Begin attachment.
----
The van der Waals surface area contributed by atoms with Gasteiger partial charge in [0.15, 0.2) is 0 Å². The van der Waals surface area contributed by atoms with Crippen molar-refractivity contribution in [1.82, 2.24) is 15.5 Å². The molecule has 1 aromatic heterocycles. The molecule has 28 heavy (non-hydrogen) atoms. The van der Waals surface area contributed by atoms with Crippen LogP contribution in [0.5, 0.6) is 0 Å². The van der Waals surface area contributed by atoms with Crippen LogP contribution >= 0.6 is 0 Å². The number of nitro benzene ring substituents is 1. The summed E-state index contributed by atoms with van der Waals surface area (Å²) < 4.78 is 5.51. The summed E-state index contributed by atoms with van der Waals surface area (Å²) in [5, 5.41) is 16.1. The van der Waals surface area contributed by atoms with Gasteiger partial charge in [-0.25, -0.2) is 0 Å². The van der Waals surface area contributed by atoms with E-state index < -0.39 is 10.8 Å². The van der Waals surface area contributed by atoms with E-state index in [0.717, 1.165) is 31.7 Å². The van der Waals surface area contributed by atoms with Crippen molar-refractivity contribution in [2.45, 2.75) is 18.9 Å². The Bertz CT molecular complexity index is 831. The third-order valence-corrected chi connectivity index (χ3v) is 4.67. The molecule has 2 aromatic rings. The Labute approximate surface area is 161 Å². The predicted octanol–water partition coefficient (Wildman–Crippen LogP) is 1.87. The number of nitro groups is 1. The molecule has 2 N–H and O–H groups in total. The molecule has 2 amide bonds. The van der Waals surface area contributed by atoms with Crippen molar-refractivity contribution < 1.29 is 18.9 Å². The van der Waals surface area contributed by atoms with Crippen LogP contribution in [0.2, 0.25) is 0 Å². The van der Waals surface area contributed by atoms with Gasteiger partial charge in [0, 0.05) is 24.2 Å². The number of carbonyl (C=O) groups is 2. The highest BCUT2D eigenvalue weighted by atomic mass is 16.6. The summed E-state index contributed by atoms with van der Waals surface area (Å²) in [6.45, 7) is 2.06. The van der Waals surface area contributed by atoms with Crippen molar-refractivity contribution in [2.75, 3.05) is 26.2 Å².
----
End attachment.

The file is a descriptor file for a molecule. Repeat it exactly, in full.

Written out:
The van der Waals surface area contributed by atoms with Gasteiger partial charge in [0.15, 0.2) is 0 Å². The van der Waals surface area contributed by atoms with Crippen molar-refractivity contribution in [1.82, 2.24) is 15.5 Å². The molecule has 1 aromatic heterocycles. The molecule has 28 heavy (non-hydrogen) atoms. The van der Waals surface area contributed by atoms with Crippen LogP contribution in [0.5, 0.6) is 0 Å². The van der Waals surface area contributed by atoms with Crippen LogP contribution >= 0.6 is 0 Å². The number of nitro benzene ring substituents is 1. The summed E-state index contributed by atoms with van der Waals surface area (Å²) < 4.78 is 5.51. The summed E-state index contributed by atoms with van der Waals surface area (Å²) in [5, 5.41) is 16.1. The van der Waals surface area contributed by atoms with Gasteiger partial charge in [-0.25, -0.2) is 0 Å². The van der Waals surface area contributed by atoms with E-state index < -0.39 is 10.8 Å². The van der Waals surface area contributed by atoms with E-state index in [0.717, 1.165) is 31.7 Å². The van der Waals surface area contributed by atoms with Crippen molar-refractivity contribution in [2.45, 2.75) is 18.9 Å². The Bertz CT molecular complexity index is 831. The third-order valence-corrected chi connectivity index (χ3v) is 4.67. The molecule has 2 aromatic rings. The Labute approximate surface area is 161 Å². The predicted octanol–water partition coefficient (Wildman–Crippen LogP) is 1.87. The number of nitro groups is 1. The molecule has 2 N–H and O–H groups in total. The molecule has 2 amide bonds. The van der Waals surface area contributed by atoms with Crippen molar-refractivity contribution < 1.29 is 18.9 Å². The van der Waals surface area contributed by atoms with Crippen LogP contribution in [0.2, 0.25) is 0 Å². The van der Waals surface area contributed by atoms with Gasteiger partial charge in [0, 0.05) is 24.2 Å². The number of carbonyl (C=O) groups is 2. The highest BCUT2D eigenvalue weighted by atomic mass is 16.6. The summed E-state index contributed by atoms with van der Waals surface area (Å²) in [6.45, 7) is 2.06. The van der Waals surface area contributed by atoms with Crippen molar-refractivity contribution in [2.75, 3.05) is 26.2 Å².